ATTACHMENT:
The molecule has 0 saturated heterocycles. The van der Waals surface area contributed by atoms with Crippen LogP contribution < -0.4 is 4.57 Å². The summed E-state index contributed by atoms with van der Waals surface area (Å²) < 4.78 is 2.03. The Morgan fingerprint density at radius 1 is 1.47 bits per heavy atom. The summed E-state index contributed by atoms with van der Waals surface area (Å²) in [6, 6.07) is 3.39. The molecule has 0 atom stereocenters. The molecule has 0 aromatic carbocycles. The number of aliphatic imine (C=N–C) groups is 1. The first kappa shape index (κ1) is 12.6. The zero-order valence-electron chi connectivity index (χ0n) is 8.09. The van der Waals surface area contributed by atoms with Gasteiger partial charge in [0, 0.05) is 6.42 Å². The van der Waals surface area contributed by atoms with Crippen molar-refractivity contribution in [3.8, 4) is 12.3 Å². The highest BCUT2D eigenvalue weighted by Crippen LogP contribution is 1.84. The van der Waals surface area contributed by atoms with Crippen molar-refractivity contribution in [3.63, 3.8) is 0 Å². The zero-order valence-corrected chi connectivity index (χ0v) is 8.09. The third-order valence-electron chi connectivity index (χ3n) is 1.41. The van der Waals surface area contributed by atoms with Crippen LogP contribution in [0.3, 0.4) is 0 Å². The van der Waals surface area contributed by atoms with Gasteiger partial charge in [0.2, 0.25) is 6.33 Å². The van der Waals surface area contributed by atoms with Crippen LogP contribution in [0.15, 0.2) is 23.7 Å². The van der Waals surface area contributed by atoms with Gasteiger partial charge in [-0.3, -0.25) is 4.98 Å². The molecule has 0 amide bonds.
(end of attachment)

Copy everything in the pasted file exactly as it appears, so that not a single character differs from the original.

The molecule has 0 saturated heterocycles. The van der Waals surface area contributed by atoms with Crippen LogP contribution < -0.4 is 4.57 Å². The summed E-state index contributed by atoms with van der Waals surface area (Å²) < 4.78 is 2.03. The Morgan fingerprint density at radius 1 is 1.47 bits per heavy atom. The summed E-state index contributed by atoms with van der Waals surface area (Å²) in [6, 6.07) is 3.39. The molecule has 0 atom stereocenters. The molecule has 0 aromatic carbocycles. The number of aliphatic imine (C=N–C) groups is 1. The first kappa shape index (κ1) is 12.6. The zero-order valence-electron chi connectivity index (χ0n) is 8.09. The van der Waals surface area contributed by atoms with Gasteiger partial charge in [0, 0.05) is 6.42 Å². The van der Waals surface area contributed by atoms with Crippen molar-refractivity contribution in [3.8, 4) is 12.3 Å². The highest BCUT2D eigenvalue weighted by Crippen LogP contribution is 1.84. The van der Waals surface area contributed by atoms with Crippen molar-refractivity contribution in [3.63, 3.8) is 0 Å². The zero-order valence-corrected chi connectivity index (χ0v) is 8.09. The third-order valence-electron chi connectivity index (χ3n) is 1.41. The van der Waals surface area contributed by atoms with Crippen LogP contribution in [0.3, 0.4) is 0 Å². The van der Waals surface area contributed by atoms with Gasteiger partial charge in [0.2, 0.25) is 6.33 Å². The van der Waals surface area contributed by atoms with Crippen LogP contribution in [0.15, 0.2) is 23.7 Å². The van der Waals surface area contributed by atoms with Gasteiger partial charge in [-0.3, -0.25) is 4.98 Å². The molecule has 0 amide bonds.